There was a statistically significant moderate positive correlation between CDVA of the studied eyes with mf-ERG amplitudes of N1, P1 and N2 in ring 1 (P = 0.008; P < 0.001; P = 0.004, Fig. 3), CMT (P < 0.001, Fig. 4), and the integrity of IS/OS junction (P < 0.001, Fig. 5). No significant correlation was found between the CDVA and mf-ERG latency (P > 0.05).

Fig. 3
figure 3

Correlation between 6-month postoperative CDVA with mf-ERG amplitudes of N1, P1, N2 in ring 1. (CDVA: Corrected distance visual acuity; mf-ERG: multifocal Electroretinogram)

Fig. 4
figure 4

Correlation between 6-month postoperative CDVA and CMT. (CDVA: Corrected distance visual acuity; CMT: Central macular thickness)

Fig. 5
figure 5

Correlation between 6-month postoperative CDVA and the IS/OS junction integrity. (CDVA: Corrected distance visual acuity; IS/OS: Inner segment/outer segment)

Similarly, a statistically significant moderate positive correlation was documented between the CMT of studied eyes with mf-ERG amplitudes of N1, P1 and N2 in ring 1 and the integrity of IS/OS junction (P < 0.001). The correlation between CMT with different mf-ERG latencies was non-significant (P > 0.05).

The correlations between the 6-month postoperative CDVA with mf-ERG amplitude & latency values, CMT, and the IS/OS junction integrity of the studied eyes are summarized in Table 2.

Table 2 Correlation between 6-month postoperative CDVA with mf-ERG amplitude & latency values, CMT, and the IS/OS junction integrity of the studied eyes

Linear regression analysis revealed that 6-month postoperative CDVA was significantly associated with mf-ERG amplitudes and the IS/OS junction integrity while the association with CMT measures was non-significant (P = 0.293) as demonstrated in Table 3.

Table 3 Linear regression analysis for variables associated with changes in the visual acuity of participants

There were statically significant differences (P value < 0.05) between diabetic and non-diabetic patients regarding the mean amplitudes of mf-ERG while there were no significant differences regarding the mean CDVA, mf-ERG latency, CMT, the IS/OS junction integrity.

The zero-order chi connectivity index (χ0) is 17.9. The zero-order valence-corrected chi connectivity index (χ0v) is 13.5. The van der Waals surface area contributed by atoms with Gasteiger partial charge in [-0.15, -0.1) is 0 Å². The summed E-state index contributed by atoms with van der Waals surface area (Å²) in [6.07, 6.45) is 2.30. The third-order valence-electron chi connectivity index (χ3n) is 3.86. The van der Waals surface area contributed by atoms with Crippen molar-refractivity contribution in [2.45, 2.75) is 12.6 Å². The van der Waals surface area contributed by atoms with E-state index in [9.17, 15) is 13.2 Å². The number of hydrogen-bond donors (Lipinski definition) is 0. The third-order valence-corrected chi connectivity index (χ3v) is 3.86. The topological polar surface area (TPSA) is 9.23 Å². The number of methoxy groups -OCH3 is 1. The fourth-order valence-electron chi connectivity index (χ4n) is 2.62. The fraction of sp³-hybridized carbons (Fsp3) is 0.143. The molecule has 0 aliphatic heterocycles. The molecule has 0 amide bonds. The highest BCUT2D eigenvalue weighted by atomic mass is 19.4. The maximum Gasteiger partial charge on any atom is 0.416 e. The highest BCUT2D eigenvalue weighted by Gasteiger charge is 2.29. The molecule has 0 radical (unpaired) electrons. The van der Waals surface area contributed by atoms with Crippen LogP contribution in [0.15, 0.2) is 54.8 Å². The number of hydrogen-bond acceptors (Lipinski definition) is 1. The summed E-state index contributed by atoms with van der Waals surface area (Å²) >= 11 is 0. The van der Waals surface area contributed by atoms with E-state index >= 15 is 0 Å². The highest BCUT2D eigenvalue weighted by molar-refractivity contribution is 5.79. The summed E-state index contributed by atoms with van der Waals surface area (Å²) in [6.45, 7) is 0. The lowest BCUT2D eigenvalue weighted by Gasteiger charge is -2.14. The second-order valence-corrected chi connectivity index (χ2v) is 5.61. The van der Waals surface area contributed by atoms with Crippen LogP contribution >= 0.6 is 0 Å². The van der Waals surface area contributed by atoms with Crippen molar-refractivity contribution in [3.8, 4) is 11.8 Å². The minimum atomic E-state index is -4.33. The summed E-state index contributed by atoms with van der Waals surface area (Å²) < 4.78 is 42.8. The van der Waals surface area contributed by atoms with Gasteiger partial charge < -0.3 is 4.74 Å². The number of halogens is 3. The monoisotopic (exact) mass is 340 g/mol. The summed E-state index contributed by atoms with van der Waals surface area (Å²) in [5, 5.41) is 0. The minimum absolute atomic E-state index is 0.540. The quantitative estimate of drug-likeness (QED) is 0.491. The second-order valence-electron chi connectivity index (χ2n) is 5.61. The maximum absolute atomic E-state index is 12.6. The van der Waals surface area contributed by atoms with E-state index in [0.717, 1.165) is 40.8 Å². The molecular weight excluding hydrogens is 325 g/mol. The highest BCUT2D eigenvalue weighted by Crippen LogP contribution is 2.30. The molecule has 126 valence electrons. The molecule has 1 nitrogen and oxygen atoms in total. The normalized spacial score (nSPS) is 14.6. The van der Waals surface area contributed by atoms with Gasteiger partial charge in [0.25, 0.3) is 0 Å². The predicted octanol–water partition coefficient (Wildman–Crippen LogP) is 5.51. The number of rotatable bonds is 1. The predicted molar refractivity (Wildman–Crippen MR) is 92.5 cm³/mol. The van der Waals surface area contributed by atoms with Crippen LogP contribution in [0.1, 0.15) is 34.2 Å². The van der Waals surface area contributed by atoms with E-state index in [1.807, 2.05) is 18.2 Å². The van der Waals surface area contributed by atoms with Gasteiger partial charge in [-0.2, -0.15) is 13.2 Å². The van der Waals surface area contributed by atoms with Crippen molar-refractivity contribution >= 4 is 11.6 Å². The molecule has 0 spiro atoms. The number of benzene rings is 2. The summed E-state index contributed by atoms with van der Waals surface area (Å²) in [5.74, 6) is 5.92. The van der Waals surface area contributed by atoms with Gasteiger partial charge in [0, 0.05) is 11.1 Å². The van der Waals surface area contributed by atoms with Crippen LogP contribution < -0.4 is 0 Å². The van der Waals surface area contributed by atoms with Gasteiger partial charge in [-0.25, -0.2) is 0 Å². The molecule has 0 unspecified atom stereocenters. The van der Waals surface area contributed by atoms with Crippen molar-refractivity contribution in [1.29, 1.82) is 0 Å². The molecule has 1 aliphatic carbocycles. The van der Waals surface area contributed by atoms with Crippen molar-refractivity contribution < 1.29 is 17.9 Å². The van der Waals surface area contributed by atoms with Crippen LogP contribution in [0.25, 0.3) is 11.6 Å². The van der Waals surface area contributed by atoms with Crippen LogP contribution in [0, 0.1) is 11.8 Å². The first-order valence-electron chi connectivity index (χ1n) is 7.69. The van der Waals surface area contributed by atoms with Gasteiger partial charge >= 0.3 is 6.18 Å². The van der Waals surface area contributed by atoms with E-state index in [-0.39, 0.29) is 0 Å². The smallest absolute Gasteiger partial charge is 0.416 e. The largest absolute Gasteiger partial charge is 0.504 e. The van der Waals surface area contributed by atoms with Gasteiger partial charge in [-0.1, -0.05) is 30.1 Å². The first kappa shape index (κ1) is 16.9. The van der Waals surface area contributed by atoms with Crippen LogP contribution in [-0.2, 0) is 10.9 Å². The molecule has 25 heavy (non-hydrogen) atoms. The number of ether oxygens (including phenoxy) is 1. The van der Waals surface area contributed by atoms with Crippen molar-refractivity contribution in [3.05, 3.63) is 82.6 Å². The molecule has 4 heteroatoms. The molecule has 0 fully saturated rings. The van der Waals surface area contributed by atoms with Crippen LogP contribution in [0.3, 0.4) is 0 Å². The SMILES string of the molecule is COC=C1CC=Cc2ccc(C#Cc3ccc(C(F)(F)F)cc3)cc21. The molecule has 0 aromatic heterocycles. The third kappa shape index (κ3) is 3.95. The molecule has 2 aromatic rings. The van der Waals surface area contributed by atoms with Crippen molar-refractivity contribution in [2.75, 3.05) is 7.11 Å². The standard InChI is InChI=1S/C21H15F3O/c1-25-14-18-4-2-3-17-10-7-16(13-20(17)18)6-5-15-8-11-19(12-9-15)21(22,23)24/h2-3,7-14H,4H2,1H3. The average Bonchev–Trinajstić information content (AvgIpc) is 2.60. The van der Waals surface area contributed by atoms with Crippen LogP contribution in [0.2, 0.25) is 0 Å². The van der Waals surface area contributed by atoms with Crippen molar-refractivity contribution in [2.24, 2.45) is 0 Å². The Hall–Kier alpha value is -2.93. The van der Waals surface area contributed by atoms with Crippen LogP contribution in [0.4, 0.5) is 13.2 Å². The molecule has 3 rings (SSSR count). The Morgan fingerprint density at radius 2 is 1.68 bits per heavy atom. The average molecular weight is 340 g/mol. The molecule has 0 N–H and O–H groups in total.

Discussion

Recent advances in the surgical techniques for treating RD have significantly improved the anatomical success rates of RD surgery exceeding 90% anatomical success rates [2, 10,11,12]. However, the visual outcomes after successful retinal reattachment remained relatively unsatisfactory with incomplete visual recovery and persistent postoperative visual dysfunction [10,11,12]. Functional visual recovery following RD surgery was reported to occur through regeneration of the photoreceptor outer segments and restoration of the contact between the retinal pigment epithelium and the neurosensory retina [13]. The poor visual recovery following retinal reattachment may be attributed to retinal ischemia, irreversible neuronal damage to the neurosensory retina, and microstructural retinal damage [10, 14].

In the current study, we evaluated the 6-month postoperative functional and anatomical outcomes of vitrectomy surgery for macula-off RRD. Postoperative CDVA had a significant positive correlation with mf-ERG amplitudes in ring 1, CMT, and the IS/OS junction integrity. However, no significant correlation was observed between CDVA and mf-ERG latencies in ring 1.